The Middle East is emerging as a key export market for South Korean small enterprises and startups desperate for global expansion to tide over the economic slowdown.
Backed by the South Korean government’s diplomatic efforts, domestic SMEs and startups are now preparing for the second wave of the so-called Middle East boom.
“We will do our best to support South Korean SMEs expanding to Saudi Arabia and the United Arab Emirates (UAE), which will lead to the second wave of the Middle East boom,” Minister of SMEs and Startups Lee Young said in a recent social media post.
Middle Eastern countries such as Saudi Arabia, UAE and Kuwait were the main source of foreign income for South Korea between the 1970s and early 1980s. During this period, construction companies won a raft of large-scale orders to build bridges and high-rise buildings, as well as a man-made river in Libya.
This week, Minister Lee is traveling around the Middle East and taking on the role of a “salesperson” to promote domestic SMEs and startups as their business partners.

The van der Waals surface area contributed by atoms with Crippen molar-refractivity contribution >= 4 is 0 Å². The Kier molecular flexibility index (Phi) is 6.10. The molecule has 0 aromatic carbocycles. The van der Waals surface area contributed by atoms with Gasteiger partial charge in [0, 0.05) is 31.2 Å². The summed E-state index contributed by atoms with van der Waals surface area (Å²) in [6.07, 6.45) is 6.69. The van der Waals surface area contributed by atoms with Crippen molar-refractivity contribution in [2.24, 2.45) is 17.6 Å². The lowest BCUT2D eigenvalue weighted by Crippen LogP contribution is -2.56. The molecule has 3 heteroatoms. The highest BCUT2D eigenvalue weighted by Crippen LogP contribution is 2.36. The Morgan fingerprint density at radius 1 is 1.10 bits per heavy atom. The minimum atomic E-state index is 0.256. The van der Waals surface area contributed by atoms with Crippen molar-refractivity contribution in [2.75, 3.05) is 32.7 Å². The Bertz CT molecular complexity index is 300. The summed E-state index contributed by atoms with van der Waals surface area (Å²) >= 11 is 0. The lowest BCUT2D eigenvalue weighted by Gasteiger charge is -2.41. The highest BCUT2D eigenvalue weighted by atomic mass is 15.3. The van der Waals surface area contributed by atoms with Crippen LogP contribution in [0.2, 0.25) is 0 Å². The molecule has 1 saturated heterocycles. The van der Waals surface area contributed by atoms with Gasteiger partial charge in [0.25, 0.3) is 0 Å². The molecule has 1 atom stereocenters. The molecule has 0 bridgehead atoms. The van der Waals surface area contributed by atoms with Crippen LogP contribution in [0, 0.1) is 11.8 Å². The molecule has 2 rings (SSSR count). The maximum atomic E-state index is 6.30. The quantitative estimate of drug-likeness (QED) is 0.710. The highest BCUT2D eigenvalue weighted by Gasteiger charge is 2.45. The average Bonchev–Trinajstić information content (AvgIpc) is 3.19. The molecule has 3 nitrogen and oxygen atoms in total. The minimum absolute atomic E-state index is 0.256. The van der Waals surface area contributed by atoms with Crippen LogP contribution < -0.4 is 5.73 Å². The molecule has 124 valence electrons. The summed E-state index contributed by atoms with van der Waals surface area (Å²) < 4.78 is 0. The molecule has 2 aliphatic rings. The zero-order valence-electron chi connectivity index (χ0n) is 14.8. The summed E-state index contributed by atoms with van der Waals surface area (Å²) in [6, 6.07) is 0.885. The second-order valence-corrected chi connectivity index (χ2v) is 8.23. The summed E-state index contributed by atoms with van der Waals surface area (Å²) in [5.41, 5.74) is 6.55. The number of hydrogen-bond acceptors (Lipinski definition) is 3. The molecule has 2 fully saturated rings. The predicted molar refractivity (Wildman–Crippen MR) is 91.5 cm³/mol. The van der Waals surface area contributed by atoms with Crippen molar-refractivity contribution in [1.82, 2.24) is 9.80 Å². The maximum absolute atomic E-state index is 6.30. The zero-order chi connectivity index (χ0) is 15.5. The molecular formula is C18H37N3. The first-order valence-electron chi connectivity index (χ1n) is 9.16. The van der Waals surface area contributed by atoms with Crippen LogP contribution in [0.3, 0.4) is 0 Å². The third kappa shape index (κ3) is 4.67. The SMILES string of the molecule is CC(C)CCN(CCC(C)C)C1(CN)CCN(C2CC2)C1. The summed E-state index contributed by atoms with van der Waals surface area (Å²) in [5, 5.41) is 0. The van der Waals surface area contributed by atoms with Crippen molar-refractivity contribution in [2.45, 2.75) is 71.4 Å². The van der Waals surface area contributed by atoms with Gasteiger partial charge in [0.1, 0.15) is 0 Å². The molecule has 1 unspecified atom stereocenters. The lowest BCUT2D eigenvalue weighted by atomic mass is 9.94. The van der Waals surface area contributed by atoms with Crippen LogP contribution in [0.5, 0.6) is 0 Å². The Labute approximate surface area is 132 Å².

Her efforts to build trust with the Middle Eastern countries seem to be paying off.
Saudi Arabia has promised drastic deregulation for South Korean SMEs and startups, including simplifying the procedure for business registration permits for companies based in a global business center in its capital city of Riyadh.
Such regulatory moves come as the oil-rich kingdom pushes its estimated $500 billion Neom megacity project.
Neom is to be a smart city fully run on renewable energy such as solar power and green hydrogen as well as cutting-edge technologies, including 5G networks, the Internet of Things, cloud computing and robotics.
Earlier this week, Minister Lee signed an agreement to create a $160 million fund, in which Saudi Arabia is a major investor.
The fund was first mentioned in November of last year during a meeting between Crown Prince Mohammed bin Salman of Saudi Arabia and South Korean President Yoon Suk Yeol in Seoul.
Other than the Middle East, the SME ministry is endeavoring to find export channels in the US.
During President Yoon’s state visit to Washington, D.C. in April of this year, South Korean SMEs clinched a total of 10 business deals, including technology exports, with US companies. Those deals are worth up to 550 billion won ($430 million).
In Japan, domestic SMEs are also feeling a tailwind thanks to the thawing of relations between the two countries, which had been frozen under the previous government.
Last month, South Korea hosted a sales promotion event for its exporters in Tokyo, Japan.
Source: The Korea Economic Daily